Discovering a new cafe or coffee joint is one of life’s simple pleasures. The best hidden spots don’t always have the biggest online presence, though, and it can be hard to look past the hustle and bustle of the busiest cafes in the buzziest suburbs to seek out the singular gems.

We’ve put together a guide to some of Broadsheet’s favourite hidden and low-key cafes around the country that are worth a trip out of your neighbourhood.

Kurumac, Sydney
Kurumac sits in an old Marrickville shopfront, hiding in plain sight between a hairdresser and an old fruit and veg vendor. It’s a simple and unassuming family-run spot, known by locals as a Sydney go-to for Japanese comfort food and specialty coffee.

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It’s best to take a seat inside this beautiful, light-filled space to experience the menu as intended (although takeaway is also available). Breakfast and lunch choices include a pickled mustard and cod roe omelette, an eggplant katsu sandwich, and a spicy tuna tartare, among others. Not feeling like coffee? Maybe try the Mapo hojicha gelato milkshake instead.

Matilda, Melbourne
Located in an old milk bar in Mont Albert, a sleepy pocket of Melbourne’s north-east, Matilda has transformed these quaint old premises into a French-inspired cafe and corner store. Choose a seat at the large communal table, or under one of the bright yellow umbrellas outside.

Matilda’s menu boasts a variety of both sweet and savoury items, from butterscotch waffles and crumpets to an extensive list of bagels and sandwiches, with a good range of vegan and gluten-free dishes available too. You’ll want to bring your four-legged friend along for the ride too – there’s a special menu just for dogs, with puppy-chinos and toasted scraps on offer.

Florence, Brisbane
Nestled in the tree-lined streets of Camp Hill is Florence, a vision of white weatherboard charm serving up nourishing food to the residents of Brisbane’s southern suburbs. Occupying an old Queenslander corner shop, the inside has been entirely transformed into a gorgeous breakfast spot you’ll want to keep coming back to.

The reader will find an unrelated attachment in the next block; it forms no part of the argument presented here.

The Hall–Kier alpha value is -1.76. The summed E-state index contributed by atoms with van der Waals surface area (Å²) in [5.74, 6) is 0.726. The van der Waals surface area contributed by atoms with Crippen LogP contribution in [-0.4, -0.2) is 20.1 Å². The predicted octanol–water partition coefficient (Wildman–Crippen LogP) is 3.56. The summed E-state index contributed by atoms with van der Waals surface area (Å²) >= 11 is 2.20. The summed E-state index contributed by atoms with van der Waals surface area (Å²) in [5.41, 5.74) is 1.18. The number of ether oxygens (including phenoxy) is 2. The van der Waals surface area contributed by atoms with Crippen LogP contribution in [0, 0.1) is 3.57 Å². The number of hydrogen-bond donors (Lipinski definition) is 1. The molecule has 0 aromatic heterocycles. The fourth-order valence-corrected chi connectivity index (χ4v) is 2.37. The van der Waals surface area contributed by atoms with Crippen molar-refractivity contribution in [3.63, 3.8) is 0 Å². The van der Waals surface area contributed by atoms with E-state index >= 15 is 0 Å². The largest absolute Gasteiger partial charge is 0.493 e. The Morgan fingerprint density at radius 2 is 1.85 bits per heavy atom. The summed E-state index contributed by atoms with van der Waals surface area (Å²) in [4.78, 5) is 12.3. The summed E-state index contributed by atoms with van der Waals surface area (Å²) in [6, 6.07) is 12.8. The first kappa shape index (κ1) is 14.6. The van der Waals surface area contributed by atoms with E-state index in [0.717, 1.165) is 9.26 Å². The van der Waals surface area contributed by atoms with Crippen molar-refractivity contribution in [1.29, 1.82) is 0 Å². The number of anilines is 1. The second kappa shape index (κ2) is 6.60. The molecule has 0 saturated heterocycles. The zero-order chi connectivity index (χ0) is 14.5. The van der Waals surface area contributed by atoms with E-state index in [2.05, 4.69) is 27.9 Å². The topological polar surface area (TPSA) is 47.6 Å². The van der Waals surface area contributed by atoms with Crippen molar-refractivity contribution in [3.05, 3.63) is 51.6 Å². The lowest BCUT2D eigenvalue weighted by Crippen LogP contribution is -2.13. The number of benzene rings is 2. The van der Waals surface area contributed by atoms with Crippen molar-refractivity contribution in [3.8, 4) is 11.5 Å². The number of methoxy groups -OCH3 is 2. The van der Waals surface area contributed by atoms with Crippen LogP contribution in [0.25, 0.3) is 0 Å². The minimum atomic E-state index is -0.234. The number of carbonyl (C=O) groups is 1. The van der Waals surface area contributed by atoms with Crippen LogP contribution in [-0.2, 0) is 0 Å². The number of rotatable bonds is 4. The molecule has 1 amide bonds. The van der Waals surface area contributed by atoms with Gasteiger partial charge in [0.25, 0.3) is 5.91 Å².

As for the menu, expect all-day breakfasts crafted from sustainably sourced produce; take-home house-made preserves, ferments and pickles; and local artisan coffee from Parallel Roasters. At Florence, the hardest decision you’ll face is whether to grab a cosy seat inside, or to enjoy your coffee with the sun outside.

Coffee in Common, Adelaide
Once a staple of Melbourne’s cafe scene, Coffee in Common moved to Adelaide (along with owners Sean Do and Davide Cavuoto) in 2019. It now sits in the industrial backstreets of Hindmarsh, in a massive, light-filled warehouse.

Using a Japanese-inspired minimalist approach, the interior of Coffee in Common has been designed for dedicated coffee nuts. Take a seat at the large bar and watch as two expert baristas carefully craft your morning brew, happy to answer any questions about single origins and blends as they go.

And if you have a sweet tooth, Coffee in Common has its own in-house pastry chef so you’ll be well taken care of with speciality doughnuts: varieties include a coffee-glaze and ganache, shaved carrot and walnut, and mixed-berry glaze with strawberries.

Folk and Merchant
Located in Perth’s beachside suburb of Doubleview, Folk and Merchant has made a big impact in the community since opening just on a year ago.

Coffee is at the heart of Folk and Merchant, with Kaltiva Coffee Roasters providing the cafe with a custom-made blend. For food, it’s a simple menu of toast, open sandwiches and croissants, and baked goods.

But it’s the additional offerings, all committed to supporting local businesses, which make this cafe stand out among the crowd. Customers can pick up relishes and jams from Oohlala Preserves, kombucha from Hippie Kombucha, clothes from Lucie June, and handmade ceramics, keep-cups and wooden art from Sarai Marie.

This article is produced by Broadsheet in partnership with MINI Countryman, 5 seater SUV designed to do everything a city dweller needs and more.